As most marketers know, the demise of the cookie – our primary means of gathering and transferring data across the ad ecosystem – is underway. The pressure is on brands to find new ways to get to the data that helps them understand and connect with people.
Meanwhile, website and mobile app publishers need new ways to tether their content to the valuable data reflecting their users who engage with it.
Privacy-centric second-party data marketplaces make that a reality. They allow brands to access login data, device information, geolocation data, interest-level information, and transaction data to enrich their already valuable first-party data and identity graphs. And through identity resolution, they ensure validated user identity without cookies.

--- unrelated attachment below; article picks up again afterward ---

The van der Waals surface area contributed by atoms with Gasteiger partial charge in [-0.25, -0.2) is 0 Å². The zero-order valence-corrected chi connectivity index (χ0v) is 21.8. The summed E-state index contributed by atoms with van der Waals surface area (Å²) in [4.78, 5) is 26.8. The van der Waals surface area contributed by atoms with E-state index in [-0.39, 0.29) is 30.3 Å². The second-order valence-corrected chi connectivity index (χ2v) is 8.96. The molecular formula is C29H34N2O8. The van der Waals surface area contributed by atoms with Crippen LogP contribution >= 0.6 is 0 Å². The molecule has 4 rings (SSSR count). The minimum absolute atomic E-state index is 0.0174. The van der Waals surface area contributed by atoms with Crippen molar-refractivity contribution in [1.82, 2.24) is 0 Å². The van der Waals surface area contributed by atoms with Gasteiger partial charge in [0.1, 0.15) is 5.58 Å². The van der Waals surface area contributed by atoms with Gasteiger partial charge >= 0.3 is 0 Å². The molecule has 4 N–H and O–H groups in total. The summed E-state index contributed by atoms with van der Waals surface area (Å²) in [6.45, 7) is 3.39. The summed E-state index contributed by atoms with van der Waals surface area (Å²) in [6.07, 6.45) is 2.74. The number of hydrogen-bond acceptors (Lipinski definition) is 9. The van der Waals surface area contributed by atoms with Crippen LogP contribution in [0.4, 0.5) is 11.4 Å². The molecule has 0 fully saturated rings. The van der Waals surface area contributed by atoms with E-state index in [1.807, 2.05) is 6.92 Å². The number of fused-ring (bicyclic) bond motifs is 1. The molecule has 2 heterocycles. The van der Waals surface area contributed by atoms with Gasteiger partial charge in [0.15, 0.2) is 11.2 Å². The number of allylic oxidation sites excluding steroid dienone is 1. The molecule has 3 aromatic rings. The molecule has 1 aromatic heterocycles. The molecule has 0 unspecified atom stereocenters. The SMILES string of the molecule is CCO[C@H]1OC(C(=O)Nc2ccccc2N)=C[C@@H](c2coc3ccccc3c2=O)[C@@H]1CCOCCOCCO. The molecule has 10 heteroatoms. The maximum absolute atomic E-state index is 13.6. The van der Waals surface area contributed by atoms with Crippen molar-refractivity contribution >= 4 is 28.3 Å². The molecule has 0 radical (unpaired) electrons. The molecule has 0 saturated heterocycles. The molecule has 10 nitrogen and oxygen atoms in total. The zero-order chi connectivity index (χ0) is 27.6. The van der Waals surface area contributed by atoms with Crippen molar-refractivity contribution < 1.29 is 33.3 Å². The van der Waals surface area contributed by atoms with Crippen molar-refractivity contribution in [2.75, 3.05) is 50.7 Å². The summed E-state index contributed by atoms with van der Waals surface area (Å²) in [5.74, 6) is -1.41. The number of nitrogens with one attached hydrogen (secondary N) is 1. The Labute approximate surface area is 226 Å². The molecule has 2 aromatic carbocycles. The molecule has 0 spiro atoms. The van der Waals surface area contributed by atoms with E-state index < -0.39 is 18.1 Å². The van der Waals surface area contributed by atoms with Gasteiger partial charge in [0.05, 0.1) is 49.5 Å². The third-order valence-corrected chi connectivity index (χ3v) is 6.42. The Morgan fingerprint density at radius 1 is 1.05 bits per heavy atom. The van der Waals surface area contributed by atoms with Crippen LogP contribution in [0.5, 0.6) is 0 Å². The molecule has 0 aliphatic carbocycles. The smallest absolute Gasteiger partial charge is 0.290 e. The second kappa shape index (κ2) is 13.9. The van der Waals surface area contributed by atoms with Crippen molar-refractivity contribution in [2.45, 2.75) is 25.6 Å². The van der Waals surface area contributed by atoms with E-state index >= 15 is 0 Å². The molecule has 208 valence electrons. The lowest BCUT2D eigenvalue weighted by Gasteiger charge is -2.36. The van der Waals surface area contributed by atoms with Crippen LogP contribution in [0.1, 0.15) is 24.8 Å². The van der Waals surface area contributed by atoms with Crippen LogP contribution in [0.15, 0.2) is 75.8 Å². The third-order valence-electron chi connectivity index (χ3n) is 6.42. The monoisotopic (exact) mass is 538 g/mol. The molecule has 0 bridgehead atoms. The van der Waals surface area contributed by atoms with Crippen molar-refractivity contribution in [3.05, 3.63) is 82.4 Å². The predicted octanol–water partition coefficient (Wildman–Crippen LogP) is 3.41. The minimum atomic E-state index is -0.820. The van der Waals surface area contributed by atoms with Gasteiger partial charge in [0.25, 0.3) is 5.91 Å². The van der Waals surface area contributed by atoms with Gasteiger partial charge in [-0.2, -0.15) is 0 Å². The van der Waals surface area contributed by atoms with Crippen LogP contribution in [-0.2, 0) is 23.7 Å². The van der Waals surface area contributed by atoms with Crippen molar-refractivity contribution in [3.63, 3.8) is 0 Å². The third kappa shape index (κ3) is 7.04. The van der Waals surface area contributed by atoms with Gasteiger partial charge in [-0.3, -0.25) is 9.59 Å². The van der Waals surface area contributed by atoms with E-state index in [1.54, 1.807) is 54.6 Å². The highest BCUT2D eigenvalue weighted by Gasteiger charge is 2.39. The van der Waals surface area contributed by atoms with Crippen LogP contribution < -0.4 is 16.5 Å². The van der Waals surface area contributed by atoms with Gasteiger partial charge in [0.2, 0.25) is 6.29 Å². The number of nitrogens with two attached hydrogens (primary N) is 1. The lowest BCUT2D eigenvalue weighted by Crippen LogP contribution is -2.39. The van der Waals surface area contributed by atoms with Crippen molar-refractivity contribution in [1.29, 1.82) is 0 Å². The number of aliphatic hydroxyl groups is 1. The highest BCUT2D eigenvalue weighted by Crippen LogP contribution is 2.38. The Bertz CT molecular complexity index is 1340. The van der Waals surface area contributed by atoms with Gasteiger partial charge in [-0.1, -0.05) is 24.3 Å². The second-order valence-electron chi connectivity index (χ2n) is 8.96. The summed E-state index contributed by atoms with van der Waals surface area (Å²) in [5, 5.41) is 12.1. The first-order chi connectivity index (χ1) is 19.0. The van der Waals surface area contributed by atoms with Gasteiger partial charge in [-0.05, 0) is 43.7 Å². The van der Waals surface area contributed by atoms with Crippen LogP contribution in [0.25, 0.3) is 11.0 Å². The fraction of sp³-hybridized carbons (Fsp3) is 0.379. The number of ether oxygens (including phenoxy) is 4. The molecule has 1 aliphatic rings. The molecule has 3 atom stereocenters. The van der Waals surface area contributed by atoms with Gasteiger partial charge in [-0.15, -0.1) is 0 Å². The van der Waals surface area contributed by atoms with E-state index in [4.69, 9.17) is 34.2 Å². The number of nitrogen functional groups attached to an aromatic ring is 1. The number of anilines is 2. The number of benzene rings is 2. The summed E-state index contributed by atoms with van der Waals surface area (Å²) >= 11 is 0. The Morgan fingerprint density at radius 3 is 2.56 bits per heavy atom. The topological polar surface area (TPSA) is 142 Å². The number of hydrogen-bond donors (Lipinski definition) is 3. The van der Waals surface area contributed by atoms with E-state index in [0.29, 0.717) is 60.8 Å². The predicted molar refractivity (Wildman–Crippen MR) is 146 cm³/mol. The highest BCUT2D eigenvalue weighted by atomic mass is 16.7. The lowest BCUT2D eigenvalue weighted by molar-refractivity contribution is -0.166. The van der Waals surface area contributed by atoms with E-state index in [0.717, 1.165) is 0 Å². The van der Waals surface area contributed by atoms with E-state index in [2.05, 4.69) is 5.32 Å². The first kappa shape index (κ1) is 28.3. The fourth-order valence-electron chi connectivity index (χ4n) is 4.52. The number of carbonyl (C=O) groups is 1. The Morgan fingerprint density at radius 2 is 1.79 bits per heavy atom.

Marketers have struggled to differentiate against rival brand-customer acquisition strategies for years because everyone’s been using the same exact pre-packaged audience segmentation. And, sure, maybe there was a time when some brands were comfortable bidding against competitors for the same off-the-shelf, third-party data.
But there are problems with that approach. For one thing, third-party data marketplaces offer no customization and little transparency into where data comes from or how audiences are built.
Plus, the price of that data, despite its limited value, sometimes is inflated. Why? Because everyone has been scrambling for the same third-party data scraps.
When brands are all bidding on the same audiences built by the same data providers, they compete to outbid one another, driving up the price. And when prices are artificially high, it limits the ability for marketers to gauge the true ROI of third-party data.